Edinburgh Imaging

PhD projects 2013 001

Genetic contributions to cognitive ageing & structural brain magnetic resonance imaging phenotypes.


As humans age, specific mental faculties deteriorate even in the absence of dementia. Age related cognitive decline affects quality of life, and has significant implications from a socio-economic perspective; however not everyone declines to equal degrees, at equal rates, or from the same baseline. This PhD examined a large sample of community-dwelling older adults called the Lothian Birth Cohort 1936, most of whom completed an intelligence test at age 11 years, and again around age 73 as part of a detailed assessment that also included detailed brain magnetic resonance imaging (N range = 700-866). I investigated the independent effects of two linked genetic loci which have been associated with greater risk of Alzheimer’s disease – the APOE ε haplotype (commonly ‘genotype’) and a poly-T repeat in the TOMM40 gene. Are 'risk' variants in these loci associated with specific measures of cognitive ageing and brain structure - specifically white matter microstructural integrity, hippocampal volumes, white matter lesions or cerebral microbleeds – in this sample?

Firstly, a pilot study aimed to replicate significant associations between the ADRB2 gene and brain imaging/cognitive phenotypes, that had previously been reported in a smaller subsample of the cohort that had by that time undergone MRI (n = 132). Previously reported significant associations were not significant in the larger, full LBC1936 sample (n = 700-866), but novel significant associations were found (P < 0.05). Specifically, integrity of the left arcuate fasciculus white matter tract significantly mediated part of the association between specific genetic variations at ADRB2, and the Digit Symbol Coding task of information processing speed. These findings indicated that this approach – testing three-way genetic/brain imaging/cognitive associations for mediation - was viable for the main APOE/TOMM40 analyses.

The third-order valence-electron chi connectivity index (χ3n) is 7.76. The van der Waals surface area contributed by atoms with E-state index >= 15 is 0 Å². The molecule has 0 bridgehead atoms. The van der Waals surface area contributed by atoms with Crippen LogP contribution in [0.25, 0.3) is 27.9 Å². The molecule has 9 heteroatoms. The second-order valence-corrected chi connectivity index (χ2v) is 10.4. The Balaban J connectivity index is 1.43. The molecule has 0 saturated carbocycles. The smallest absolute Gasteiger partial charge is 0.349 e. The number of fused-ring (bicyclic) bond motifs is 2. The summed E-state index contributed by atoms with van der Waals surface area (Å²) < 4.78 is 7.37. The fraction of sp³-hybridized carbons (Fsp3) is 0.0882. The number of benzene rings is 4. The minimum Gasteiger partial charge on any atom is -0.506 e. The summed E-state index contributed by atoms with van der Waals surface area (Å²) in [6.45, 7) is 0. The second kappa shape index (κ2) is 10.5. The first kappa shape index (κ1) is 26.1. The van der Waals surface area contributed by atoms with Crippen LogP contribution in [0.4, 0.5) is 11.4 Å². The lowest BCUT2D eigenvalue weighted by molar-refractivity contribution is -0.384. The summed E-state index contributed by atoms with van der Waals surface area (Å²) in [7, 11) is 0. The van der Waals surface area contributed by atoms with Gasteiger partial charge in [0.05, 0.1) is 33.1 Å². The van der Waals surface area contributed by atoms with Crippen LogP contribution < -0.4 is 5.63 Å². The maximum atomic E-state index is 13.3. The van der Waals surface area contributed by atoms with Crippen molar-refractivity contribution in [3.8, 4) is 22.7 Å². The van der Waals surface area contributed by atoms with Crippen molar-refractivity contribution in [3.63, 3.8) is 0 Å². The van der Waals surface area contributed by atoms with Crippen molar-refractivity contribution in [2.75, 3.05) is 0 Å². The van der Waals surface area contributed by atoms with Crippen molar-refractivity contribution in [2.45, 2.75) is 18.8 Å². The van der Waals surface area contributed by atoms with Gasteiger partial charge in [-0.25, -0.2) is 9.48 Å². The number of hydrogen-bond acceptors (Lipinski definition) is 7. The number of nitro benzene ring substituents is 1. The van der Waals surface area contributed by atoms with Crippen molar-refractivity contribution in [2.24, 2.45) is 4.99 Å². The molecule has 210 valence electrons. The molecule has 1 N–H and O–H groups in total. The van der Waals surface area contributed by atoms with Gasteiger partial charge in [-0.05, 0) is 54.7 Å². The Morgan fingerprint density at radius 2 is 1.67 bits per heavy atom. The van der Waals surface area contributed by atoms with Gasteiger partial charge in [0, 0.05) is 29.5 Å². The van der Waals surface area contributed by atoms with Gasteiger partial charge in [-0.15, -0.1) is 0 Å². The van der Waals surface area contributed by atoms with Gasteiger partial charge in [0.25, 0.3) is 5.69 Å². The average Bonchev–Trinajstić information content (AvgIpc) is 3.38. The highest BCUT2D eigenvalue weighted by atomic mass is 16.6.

Results in the main APOE/TOMM40 analyses showed that specific variants in the APOE and TOMM40 gene loci were statistically significantly associated (at raw P value <0.05) with white matter tract microstructural integrity, but not white matter lesions, hippocampal volume or cerebral microbleeds. Inconsistencies with previous, positive reports showing significant associations between APOE ε and these latter phenotypes may reflect a degree of type 1 error or more study-specific discrepancies (which are detailed throughout). APOE ε was significantly associated with average scores on a large proportion of cognitive tests, independent of age 11 intelligence (i.e. ‘cognitive ageing’; Deary et al., 2004). These associations were partly – but not completely – mediated by white matter tract microstructural integrity. TOMM40 poly-T repeat genotype was associated with cognitive ageing to a much lesser extent. A range of brain phenotypes may form the anatomical basis for significant associations between APOE genotype and cognitive ageing, among which includes white matter tract microstructural integrity.

  • Genetics
  • Ageing brain
  • MRI
  • Cognitive ability
  • Donald Lyall
  • PhD
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